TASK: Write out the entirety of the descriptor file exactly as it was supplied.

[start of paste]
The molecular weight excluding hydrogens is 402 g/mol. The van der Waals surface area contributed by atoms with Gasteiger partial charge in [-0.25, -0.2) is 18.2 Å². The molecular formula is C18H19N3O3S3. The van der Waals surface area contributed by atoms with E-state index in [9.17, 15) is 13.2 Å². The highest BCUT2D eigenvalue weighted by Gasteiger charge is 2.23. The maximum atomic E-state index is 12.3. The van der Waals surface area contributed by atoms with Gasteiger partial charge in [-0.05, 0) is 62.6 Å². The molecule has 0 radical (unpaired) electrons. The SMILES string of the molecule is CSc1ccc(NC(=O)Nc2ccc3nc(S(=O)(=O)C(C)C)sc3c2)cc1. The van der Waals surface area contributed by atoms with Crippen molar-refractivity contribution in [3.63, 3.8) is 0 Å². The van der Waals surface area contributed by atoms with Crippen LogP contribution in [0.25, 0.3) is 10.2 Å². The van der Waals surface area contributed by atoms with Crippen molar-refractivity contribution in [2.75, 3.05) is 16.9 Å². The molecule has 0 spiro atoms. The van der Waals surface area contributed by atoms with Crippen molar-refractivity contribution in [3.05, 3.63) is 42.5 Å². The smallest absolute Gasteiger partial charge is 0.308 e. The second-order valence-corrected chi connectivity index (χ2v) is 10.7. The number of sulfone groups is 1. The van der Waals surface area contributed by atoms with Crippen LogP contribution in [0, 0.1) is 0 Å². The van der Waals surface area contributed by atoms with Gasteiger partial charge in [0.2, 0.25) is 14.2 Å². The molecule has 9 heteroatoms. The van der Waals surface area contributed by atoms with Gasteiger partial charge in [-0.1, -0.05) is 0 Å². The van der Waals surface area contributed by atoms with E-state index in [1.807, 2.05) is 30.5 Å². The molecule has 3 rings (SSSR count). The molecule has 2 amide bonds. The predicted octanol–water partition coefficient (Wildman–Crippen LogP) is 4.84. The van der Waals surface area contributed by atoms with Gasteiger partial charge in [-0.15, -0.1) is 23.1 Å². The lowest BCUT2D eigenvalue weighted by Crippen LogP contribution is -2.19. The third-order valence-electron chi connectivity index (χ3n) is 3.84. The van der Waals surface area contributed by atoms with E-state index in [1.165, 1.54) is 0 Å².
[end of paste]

The molecular weight excluding hydrogens is 402 g/mol. The van der Waals surface area contributed by atoms with Gasteiger partial charge in [-0.25, -0.2) is 18.2 Å². The molecular formula is C18H19N3O3S3. The van der Waals surface area contributed by atoms with E-state index in [9.17, 15) is 13.2 Å². The highest BCUT2D eigenvalue weighted by Gasteiger charge is 2.23. The maximum atomic E-state index is 12.3. The van der Waals surface area contributed by atoms with Gasteiger partial charge in [-0.05, 0) is 62.6 Å². The molecule has 0 radical (unpaired) electrons. The SMILES string of the molecule is CSc1ccc(NC(=O)Nc2ccc3nc(S(=O)(=O)C(C)C)sc3c2)cc1. The van der Waals surface area contributed by atoms with Crippen molar-refractivity contribution in [3.63, 3.8) is 0 Å². The van der Waals surface area contributed by atoms with Crippen LogP contribution in [0.25, 0.3) is 10.2 Å². The van der Waals surface area contributed by atoms with Crippen molar-refractivity contribution in [2.75, 3.05) is 16.9 Å². The molecule has 0 spiro atoms. The van der Waals surface area contributed by atoms with Crippen molar-refractivity contribution in [3.05, 3.63) is 42.5 Å². The smallest absolute Gasteiger partial charge is 0.308 e. The second-order valence-corrected chi connectivity index (χ2v) is 10.7. The number of sulfone groups is 1. The van der Waals surface area contributed by atoms with Crippen LogP contribution in [0, 0.1) is 0 Å². The van der Waals surface area contributed by atoms with Gasteiger partial charge in [0.2, 0.25) is 14.2 Å². The molecule has 9 heteroatoms. The van der Waals surface area contributed by atoms with Gasteiger partial charge in [-0.1, -0.05) is 0 Å². The van der Waals surface area contributed by atoms with E-state index in [1.807, 2.05) is 30.5 Å². The molecule has 3 rings (SSSR count). The molecule has 2 amide bonds. The predicted octanol–water partition coefficient (Wildman–Crippen LogP) is 4.84. The van der Waals surface area contributed by atoms with Gasteiger partial charge in [-0.15, -0.1) is 23.1 Å². The lowest BCUT2D eigenvalue weighted by Crippen LogP contribution is -2.19. The third-order valence-electron chi connectivity index (χ3n) is 3.84. The van der Waals surface area contributed by atoms with E-state index in [1.165, 1.54) is 0 Å².